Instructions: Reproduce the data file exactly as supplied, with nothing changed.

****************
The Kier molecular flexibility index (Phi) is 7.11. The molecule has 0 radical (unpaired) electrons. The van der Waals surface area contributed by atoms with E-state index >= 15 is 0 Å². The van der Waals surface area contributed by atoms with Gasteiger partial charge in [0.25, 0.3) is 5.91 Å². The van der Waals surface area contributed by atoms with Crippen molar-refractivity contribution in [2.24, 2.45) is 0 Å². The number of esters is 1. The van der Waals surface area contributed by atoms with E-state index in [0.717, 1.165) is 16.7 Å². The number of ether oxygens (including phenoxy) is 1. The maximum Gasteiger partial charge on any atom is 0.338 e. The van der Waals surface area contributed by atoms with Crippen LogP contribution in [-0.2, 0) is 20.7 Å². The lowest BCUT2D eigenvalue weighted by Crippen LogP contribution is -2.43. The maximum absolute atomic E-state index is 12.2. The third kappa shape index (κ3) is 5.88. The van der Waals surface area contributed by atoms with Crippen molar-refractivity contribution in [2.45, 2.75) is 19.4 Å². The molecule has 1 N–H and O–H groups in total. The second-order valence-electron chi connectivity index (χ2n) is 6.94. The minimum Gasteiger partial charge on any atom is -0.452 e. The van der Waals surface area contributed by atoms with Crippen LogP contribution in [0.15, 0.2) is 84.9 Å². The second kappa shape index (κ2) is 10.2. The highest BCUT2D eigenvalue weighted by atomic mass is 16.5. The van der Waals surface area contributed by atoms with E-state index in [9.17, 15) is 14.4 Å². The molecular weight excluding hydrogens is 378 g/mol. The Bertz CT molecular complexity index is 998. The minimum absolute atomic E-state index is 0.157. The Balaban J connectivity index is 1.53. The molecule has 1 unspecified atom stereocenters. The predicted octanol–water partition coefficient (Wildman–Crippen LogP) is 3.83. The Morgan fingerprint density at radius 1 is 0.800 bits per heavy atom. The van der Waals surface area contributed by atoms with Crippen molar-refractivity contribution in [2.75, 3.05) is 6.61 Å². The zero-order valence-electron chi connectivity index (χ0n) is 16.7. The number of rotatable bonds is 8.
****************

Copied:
The Kier molecular flexibility index (Phi) is 7.11. The molecule has 0 radical (unpaired) electrons. The van der Waals surface area contributed by atoms with E-state index >= 15 is 0 Å². The van der Waals surface area contributed by atoms with Gasteiger partial charge in [0.25, 0.3) is 5.91 Å². The van der Waals surface area contributed by atoms with Crippen molar-refractivity contribution in [2.24, 2.45) is 0 Å². The number of esters is 1. The van der Waals surface area contributed by atoms with E-state index in [0.717, 1.165) is 16.7 Å². The number of ether oxygens (including phenoxy) is 1. The maximum Gasteiger partial charge on any atom is 0.338 e. The van der Waals surface area contributed by atoms with Crippen LogP contribution in [-0.2, 0) is 20.7 Å². The lowest BCUT2D eigenvalue weighted by Crippen LogP contribution is -2.43. The maximum absolute atomic E-state index is 12.2. The third kappa shape index (κ3) is 5.88. The van der Waals surface area contributed by atoms with Crippen molar-refractivity contribution in [2.45, 2.75) is 19.4 Å². The molecule has 1 N–H and O–H groups in total. The second-order valence-electron chi connectivity index (χ2n) is 6.94. The minimum Gasteiger partial charge on any atom is -0.452 e. The van der Waals surface area contributed by atoms with Crippen LogP contribution in [0.15, 0.2) is 84.9 Å². The second kappa shape index (κ2) is 10.2. The highest BCUT2D eigenvalue weighted by atomic mass is 16.5. The van der Waals surface area contributed by atoms with E-state index in [9.17, 15) is 14.4 Å². The molecular weight excluding hydrogens is 378 g/mol. The Bertz CT molecular complexity index is 998. The minimum absolute atomic E-state index is 0.157. The Balaban J connectivity index is 1.53. The molecule has 1 unspecified atom stereocenters. The predicted octanol–water partition coefficient (Wildman–Crippen LogP) is 3.83. The Morgan fingerprint density at radius 1 is 0.800 bits per heavy atom. The van der Waals surface area contributed by atoms with Crippen molar-refractivity contribution in [2.75, 3.05) is 6.61 Å². The zero-order valence-electron chi connectivity index (χ0n) is 16.7. The number of rotatable bonds is 8.